|In the 20th century Tresarran Cottages were farm
buildings but prior to that they were in fact old mine buildings.
Lead and silver was mined in Herodsfoot for over three hundred
years. In the 18th century, Shippen
was the carpenter's workshop, Farm
and Huel cottages formed part of the mine
Other relics of the mining past remain: the mill leats and crumbling
buildings on our land, and in the immediate vicinity, engine
houses and two chimney stacks.
Early in the 19th century, Herodsfoot Mine was about
300ft deep, but its main active period was from 1847 to 1884. At first
waterwheels were employed for pumping and hoisting but a 40-inch beam
pumping engine was soon needed, and in 1864 that was replaced by a more
powerful 60-inch. Six years later, the deepest levels were almost a
thousand feet below the surface, and the workforce numbered 150. Early
in the 1880s, part of the site appears to have been worked separately as
North Herodsfoot mine (now Tresarran).
Herodsfoot gets its own Church
In the 1840s, the little village of Herodsfoot became a
boom town. There had been mining here for centuries but then engine
houses and new shafts appeared on either side of the valley producing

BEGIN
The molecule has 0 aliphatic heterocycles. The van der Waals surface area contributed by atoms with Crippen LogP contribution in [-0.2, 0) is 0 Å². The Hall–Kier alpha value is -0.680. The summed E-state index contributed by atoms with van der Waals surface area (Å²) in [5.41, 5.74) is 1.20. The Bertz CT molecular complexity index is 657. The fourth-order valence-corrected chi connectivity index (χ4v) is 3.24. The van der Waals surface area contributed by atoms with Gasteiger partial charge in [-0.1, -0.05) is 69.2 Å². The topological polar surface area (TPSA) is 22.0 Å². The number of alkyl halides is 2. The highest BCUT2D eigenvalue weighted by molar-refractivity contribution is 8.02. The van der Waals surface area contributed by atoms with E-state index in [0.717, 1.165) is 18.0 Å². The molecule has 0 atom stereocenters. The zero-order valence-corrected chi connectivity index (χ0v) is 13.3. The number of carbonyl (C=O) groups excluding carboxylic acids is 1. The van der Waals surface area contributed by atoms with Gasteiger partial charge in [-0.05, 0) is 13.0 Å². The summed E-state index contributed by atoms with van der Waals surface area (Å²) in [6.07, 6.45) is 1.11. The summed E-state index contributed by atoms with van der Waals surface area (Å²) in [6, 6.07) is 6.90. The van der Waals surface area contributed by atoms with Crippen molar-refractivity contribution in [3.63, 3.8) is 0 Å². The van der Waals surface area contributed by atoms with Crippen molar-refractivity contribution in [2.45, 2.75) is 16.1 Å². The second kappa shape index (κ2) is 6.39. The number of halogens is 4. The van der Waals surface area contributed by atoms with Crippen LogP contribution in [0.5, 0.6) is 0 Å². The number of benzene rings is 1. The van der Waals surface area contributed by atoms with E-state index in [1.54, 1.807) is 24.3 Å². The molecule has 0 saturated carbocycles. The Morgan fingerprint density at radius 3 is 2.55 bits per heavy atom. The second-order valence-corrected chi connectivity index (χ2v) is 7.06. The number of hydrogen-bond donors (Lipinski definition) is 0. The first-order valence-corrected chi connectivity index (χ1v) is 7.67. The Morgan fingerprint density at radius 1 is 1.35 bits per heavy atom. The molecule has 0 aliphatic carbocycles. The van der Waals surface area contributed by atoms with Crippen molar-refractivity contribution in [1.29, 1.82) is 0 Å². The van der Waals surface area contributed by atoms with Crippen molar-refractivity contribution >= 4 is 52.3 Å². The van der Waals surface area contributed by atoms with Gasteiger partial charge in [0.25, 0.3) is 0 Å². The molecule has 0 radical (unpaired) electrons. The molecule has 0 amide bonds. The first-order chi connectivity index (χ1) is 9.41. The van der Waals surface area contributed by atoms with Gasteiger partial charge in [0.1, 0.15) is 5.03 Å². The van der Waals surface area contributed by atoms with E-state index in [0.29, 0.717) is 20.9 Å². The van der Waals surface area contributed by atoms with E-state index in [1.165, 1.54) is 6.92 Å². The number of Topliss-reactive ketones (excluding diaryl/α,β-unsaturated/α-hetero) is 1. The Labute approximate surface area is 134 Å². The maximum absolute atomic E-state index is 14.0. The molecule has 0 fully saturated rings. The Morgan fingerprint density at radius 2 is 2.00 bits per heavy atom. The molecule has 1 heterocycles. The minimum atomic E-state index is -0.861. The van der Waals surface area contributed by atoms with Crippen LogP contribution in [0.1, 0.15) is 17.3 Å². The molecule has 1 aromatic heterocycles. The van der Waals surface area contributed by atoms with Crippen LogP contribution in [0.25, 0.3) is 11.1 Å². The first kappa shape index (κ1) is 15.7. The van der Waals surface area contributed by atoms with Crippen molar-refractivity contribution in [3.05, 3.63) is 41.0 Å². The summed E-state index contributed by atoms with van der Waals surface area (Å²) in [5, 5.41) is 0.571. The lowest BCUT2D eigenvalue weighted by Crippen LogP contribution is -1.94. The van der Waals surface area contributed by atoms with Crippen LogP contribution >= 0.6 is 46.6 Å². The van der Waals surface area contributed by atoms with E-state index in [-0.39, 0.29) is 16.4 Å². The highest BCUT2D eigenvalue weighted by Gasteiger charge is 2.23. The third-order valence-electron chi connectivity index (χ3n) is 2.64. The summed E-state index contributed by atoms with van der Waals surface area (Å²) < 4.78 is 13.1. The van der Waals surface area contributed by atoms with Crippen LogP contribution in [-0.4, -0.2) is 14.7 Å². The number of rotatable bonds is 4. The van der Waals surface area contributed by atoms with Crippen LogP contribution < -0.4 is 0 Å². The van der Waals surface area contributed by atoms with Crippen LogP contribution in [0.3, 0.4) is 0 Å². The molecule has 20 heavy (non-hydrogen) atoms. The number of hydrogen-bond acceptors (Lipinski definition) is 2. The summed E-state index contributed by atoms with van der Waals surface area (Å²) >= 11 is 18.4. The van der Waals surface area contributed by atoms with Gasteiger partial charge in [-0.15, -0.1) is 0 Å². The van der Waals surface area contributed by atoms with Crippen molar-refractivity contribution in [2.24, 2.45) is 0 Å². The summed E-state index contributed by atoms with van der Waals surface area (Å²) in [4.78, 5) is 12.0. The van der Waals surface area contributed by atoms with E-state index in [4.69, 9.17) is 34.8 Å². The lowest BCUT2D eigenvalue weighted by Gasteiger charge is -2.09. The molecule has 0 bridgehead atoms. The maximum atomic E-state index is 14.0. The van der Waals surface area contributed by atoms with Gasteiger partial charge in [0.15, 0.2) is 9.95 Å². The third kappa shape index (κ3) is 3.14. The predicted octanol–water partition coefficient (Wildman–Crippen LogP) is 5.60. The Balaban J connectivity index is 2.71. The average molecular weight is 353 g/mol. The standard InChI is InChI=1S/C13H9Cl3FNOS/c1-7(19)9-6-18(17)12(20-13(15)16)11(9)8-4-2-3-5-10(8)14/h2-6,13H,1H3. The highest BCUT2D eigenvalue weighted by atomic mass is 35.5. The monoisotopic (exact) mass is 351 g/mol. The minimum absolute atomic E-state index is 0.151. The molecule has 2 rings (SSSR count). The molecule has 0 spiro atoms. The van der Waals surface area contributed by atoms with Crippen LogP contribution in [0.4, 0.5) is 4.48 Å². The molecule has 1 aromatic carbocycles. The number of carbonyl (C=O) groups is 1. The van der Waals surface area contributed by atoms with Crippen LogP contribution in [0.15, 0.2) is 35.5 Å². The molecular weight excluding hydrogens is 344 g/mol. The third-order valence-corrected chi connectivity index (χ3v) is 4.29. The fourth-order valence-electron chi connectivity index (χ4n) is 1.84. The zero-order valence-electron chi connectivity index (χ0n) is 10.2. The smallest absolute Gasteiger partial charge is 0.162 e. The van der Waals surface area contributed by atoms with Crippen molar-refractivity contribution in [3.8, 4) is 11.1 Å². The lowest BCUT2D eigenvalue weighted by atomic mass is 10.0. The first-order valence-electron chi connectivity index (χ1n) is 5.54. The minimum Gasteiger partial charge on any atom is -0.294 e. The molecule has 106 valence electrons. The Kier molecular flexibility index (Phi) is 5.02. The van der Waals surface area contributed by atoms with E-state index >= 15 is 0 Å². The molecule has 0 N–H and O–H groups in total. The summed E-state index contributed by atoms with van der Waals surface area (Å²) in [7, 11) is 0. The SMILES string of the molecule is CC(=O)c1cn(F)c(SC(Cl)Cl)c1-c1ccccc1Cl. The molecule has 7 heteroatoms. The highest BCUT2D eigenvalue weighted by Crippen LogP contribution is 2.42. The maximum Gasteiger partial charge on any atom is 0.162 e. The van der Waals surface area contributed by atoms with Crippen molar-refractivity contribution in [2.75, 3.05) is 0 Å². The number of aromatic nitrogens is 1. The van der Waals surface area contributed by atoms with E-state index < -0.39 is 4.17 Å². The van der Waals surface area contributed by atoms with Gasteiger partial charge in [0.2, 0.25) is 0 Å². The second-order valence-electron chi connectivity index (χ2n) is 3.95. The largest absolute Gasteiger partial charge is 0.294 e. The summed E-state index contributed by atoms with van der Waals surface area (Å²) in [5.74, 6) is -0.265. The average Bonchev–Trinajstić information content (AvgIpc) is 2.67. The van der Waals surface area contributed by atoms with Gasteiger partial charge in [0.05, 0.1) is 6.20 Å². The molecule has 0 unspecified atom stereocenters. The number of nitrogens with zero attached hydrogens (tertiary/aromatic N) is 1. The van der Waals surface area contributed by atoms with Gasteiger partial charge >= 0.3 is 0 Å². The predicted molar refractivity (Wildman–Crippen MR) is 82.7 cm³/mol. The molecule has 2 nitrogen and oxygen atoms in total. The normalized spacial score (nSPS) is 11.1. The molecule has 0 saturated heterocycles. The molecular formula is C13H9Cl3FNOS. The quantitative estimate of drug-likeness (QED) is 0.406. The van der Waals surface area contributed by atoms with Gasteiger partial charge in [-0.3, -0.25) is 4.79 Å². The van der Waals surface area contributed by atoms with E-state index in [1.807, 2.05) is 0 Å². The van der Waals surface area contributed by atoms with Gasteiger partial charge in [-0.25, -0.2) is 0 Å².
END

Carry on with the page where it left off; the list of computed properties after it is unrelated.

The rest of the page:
tons of lead and also some silver, copper and tungsten, all needed by
the new factories in the Midlands.
Soon there were bunk-houses for the miners, 4 public houses, a school
but no Church.
|So, with the encouragement of Reverend Robert Scott,
the vicar of Duloe, it was decided to build one on the hill above
the village and the Church of All Saints opened in 1850.
Then in the 1890s mining ceased and Herodsfoot became a
rural village again. But the mining past is not forgotten. On the
hillsides can be seen the chimneys of the engine houses and the
Deerpark holiday cabins are built on the site of the gunpowder mill
where the explosive charges were made for use in the mines. And All
Saints Church is little changed since Victorian times.
The parish Church of All Saints is still used for
worship every Sunday. This delightful Church is well worth a visit and
is open every day of the year. There is always a friendly welcome at the
|Many places have war memorials but the one in the
middle of Herodsfoot is different. It records the local men who
fought in both world wars and surprisingly all returned safely, so
Herodsfoot is known as 'a fortunate village'.
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